Pain comes in all forms. The small twinch. A bit of soreness. The random pain. The normal pains we live with everyday. But then that's the kind of pain you can't ignore. A level of pain so great that it blocks out everything else; makes the rest of the world fade away. Until all we can think about is how much we hurt. How we manage our pain is up to us. Pain. We anaethesise. Ride it out. Embrace it. Ignore it. And for some of us, the best way to manage pain is to wish to push through it. There are no solutions. No easy answers. You just breathe deep and wait for it to subside. Most of the time, pain can be managed. But sometimes the pain gets you when you least expected. Hits below the belt and doesn't let up. Pain. You just have to fight through. Because the truth is, you can't outrun it and life always makes more.
Before I head off for my tennis game, there is an article on The Sunday Times you mustread.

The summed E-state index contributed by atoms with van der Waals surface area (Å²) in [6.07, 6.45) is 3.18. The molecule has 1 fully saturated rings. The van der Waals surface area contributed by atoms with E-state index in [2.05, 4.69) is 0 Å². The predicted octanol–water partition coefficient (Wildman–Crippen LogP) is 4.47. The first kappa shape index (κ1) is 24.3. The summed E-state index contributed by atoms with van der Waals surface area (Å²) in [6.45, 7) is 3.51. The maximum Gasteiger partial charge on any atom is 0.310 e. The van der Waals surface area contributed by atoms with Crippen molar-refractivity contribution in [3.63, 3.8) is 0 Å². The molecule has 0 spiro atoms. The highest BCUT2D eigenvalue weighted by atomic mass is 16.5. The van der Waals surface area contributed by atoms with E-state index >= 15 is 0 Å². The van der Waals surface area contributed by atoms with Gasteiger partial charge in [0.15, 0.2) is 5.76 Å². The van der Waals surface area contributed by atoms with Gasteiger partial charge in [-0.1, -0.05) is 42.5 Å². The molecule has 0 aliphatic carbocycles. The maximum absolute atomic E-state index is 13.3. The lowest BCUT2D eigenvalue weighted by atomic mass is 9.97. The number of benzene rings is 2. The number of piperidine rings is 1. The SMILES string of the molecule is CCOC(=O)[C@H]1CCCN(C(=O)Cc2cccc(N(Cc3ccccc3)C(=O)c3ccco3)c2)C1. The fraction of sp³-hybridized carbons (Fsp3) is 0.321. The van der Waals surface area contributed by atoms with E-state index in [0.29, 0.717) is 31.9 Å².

This is the second scathing article titled, "Sidelined in the S'pore Survivor series" by the Associate Editor on the issue of singles and the recent pro-family benefits hich wthe government has announced to boost the nation's dismal birth rates.
Here's just an exerpt from her very poignant writeup....
Now that I have all married couples and parents reading this riled up, let me just say: Congratulations. It's about time the institution of the family got a boost.
May you use the money wisely.
You see, it's my money. And I want to be sure you don't squander it. And while you're spending it, try not to cock a snook at singles, as if we are pariahs who refuse to join the national campaign to mate and procreate.